Ennahda criticizes the exclusion of parties from Tunisia

The Ennahda movement criticized a decree issued by President Kais Saied, which excludes political parties from drafting Tunisia’s new constitution.

On Friday, Saied appointed law professor Sadik Belaid to chair an advisory committee to draft a new constitution.

Belaid will coordinate between two other advisory panels with the task of submitting proposals for the preparation of the country’s new constitution. The two panels consist of deans of law and six national organizations, including the powerful UGTT Labor Union.

According to the decree, the two panels will prepare a constitution “that responds to the ambitions of the people and guarantees the principles of justice and freedom in a true democratic system.”

In a statement, Ennahda called Saied’s move “a complete departure from constitutional legitimacy and the inauguration of the July 25 coup and one-man rule.”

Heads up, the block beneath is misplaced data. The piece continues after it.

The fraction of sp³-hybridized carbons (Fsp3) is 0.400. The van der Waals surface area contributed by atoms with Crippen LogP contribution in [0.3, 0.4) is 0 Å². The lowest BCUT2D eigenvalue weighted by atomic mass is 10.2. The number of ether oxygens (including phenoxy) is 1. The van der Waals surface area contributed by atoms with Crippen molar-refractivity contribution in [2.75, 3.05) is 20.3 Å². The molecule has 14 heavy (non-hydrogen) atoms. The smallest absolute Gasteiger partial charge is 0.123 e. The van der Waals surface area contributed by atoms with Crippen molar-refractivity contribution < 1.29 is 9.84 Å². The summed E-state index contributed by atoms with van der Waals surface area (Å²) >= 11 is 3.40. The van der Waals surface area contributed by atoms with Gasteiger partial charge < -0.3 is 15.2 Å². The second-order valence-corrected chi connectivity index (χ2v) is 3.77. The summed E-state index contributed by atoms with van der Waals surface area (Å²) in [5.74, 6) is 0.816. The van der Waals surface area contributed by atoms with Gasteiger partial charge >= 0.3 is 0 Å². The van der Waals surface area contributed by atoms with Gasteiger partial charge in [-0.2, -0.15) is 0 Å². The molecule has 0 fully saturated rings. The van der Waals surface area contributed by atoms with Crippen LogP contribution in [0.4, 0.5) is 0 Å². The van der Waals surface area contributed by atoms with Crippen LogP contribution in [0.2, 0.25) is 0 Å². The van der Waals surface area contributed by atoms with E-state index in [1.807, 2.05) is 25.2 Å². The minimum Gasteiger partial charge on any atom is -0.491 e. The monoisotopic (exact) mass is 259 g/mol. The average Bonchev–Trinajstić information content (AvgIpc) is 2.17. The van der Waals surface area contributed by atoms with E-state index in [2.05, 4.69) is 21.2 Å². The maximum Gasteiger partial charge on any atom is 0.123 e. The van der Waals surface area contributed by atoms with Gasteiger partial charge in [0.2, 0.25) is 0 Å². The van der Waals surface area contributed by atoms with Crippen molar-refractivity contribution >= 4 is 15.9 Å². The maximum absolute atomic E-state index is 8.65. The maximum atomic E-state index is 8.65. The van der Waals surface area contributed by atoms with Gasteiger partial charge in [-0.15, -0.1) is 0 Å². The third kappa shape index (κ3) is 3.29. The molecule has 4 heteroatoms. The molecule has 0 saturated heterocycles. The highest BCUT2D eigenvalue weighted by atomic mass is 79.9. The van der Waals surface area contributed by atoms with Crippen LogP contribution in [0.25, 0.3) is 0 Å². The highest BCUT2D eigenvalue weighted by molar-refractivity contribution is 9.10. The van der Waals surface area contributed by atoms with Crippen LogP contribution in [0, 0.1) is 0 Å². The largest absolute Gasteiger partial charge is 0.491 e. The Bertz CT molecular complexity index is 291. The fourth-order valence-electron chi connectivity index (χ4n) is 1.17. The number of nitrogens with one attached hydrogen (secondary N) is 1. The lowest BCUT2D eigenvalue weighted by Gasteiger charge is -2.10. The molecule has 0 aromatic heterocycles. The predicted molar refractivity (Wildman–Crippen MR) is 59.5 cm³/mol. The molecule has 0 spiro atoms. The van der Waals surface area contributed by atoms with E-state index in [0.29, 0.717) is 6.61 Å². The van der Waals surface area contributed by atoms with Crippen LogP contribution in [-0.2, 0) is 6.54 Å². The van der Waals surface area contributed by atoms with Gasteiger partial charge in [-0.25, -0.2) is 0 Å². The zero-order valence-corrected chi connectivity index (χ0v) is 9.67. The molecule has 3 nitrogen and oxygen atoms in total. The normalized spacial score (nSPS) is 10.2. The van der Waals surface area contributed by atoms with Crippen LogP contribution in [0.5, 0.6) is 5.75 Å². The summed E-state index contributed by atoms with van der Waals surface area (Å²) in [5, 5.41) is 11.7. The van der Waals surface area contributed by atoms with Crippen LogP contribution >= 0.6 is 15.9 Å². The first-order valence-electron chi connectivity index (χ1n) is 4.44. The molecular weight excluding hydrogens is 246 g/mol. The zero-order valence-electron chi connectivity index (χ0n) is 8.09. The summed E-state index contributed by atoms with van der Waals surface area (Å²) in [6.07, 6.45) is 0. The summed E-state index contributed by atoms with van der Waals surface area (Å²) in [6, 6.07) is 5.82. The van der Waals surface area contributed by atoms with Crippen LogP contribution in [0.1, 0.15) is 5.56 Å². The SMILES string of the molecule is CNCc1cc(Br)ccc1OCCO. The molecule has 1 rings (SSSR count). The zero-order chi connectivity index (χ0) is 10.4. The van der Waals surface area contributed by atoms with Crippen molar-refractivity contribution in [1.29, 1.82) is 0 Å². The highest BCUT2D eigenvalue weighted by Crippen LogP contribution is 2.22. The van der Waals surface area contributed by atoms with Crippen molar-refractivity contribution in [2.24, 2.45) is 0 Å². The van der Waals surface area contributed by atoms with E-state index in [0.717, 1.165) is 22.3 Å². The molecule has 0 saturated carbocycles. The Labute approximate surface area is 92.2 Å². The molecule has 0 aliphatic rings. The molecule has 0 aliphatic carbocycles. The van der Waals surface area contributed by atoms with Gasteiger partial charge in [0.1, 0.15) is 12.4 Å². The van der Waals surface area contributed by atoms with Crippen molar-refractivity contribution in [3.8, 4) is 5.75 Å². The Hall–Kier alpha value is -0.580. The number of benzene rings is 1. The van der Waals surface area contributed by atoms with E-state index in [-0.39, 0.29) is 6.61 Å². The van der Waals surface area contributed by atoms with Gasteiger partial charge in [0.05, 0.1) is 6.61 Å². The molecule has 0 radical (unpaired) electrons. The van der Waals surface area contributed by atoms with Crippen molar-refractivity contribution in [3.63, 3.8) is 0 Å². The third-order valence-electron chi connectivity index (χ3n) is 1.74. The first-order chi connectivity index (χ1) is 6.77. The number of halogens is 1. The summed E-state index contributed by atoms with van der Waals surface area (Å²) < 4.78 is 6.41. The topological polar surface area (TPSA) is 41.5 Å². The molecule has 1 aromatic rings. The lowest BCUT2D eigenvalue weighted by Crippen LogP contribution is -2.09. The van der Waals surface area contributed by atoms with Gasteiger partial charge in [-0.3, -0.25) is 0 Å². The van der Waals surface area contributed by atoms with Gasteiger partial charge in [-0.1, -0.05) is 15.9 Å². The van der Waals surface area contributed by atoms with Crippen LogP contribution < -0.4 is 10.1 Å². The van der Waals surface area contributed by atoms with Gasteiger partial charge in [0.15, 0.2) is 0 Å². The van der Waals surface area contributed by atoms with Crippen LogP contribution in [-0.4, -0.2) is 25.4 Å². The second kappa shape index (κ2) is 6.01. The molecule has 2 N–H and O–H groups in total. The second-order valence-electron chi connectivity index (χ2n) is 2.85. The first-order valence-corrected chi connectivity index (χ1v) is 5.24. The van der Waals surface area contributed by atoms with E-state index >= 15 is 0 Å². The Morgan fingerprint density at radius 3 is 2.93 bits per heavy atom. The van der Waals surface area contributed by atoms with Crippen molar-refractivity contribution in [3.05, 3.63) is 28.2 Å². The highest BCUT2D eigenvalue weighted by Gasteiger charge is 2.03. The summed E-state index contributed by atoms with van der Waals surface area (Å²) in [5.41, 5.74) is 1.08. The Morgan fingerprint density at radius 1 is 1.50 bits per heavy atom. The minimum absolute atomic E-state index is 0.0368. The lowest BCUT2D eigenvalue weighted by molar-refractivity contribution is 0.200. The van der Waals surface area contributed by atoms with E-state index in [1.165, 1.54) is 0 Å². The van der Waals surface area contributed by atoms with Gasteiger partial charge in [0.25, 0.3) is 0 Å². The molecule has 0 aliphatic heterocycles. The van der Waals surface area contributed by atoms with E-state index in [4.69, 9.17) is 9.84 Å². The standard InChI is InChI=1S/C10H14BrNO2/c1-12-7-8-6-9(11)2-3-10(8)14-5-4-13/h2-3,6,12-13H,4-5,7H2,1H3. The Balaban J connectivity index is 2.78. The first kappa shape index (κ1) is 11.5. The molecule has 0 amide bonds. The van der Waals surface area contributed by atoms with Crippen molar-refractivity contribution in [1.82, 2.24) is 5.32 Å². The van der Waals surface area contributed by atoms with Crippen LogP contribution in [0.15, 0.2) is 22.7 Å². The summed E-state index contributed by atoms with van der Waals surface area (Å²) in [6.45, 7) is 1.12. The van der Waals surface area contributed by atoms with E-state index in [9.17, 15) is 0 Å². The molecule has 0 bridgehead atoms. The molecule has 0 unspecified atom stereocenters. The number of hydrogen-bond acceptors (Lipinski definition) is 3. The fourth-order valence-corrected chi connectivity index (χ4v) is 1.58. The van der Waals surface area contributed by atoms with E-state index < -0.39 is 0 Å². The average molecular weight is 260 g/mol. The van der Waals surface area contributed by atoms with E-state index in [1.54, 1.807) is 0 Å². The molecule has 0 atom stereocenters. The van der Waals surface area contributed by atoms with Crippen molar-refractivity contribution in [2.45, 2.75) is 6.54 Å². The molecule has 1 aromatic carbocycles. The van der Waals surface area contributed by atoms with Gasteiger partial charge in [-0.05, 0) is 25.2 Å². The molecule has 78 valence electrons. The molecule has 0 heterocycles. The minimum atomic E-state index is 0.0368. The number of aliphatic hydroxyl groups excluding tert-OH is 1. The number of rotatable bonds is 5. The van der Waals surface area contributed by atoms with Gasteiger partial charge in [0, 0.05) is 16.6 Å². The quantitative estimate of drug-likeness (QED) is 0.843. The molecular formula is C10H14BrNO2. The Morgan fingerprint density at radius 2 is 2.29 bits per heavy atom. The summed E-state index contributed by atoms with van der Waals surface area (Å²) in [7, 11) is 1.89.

In January, Saied launched an online survey aimed at “improving citizens’ participation in the democratic transition process”. He also plans to hold a referendum in July on the design of the country’s political system.

Ennahda said a referendum planned by the Tunisian president “lacks legitimacy and credibility”, citing the dissolution of the country’s electoral commission and the appointment of new members of the Saied.

Ennahda called on Tunisia’s political parties “to unite efforts to restore democracy and save the country from the dangers of economic collapse.”

Tunisia has been in a deep political crisis since July 25, 2021, when Saied ousted the government, shut down parliament and took over the executive branch, in a move condemned by opponents as a “coup”. He later dissolved parliament in March after lawmakers held a session to revoke his actions.

The North African country is also going through a serious economic crisis that is exacerbated by the coronavirus pandemic in the middle of the ongoing Russian war against Ukraine.

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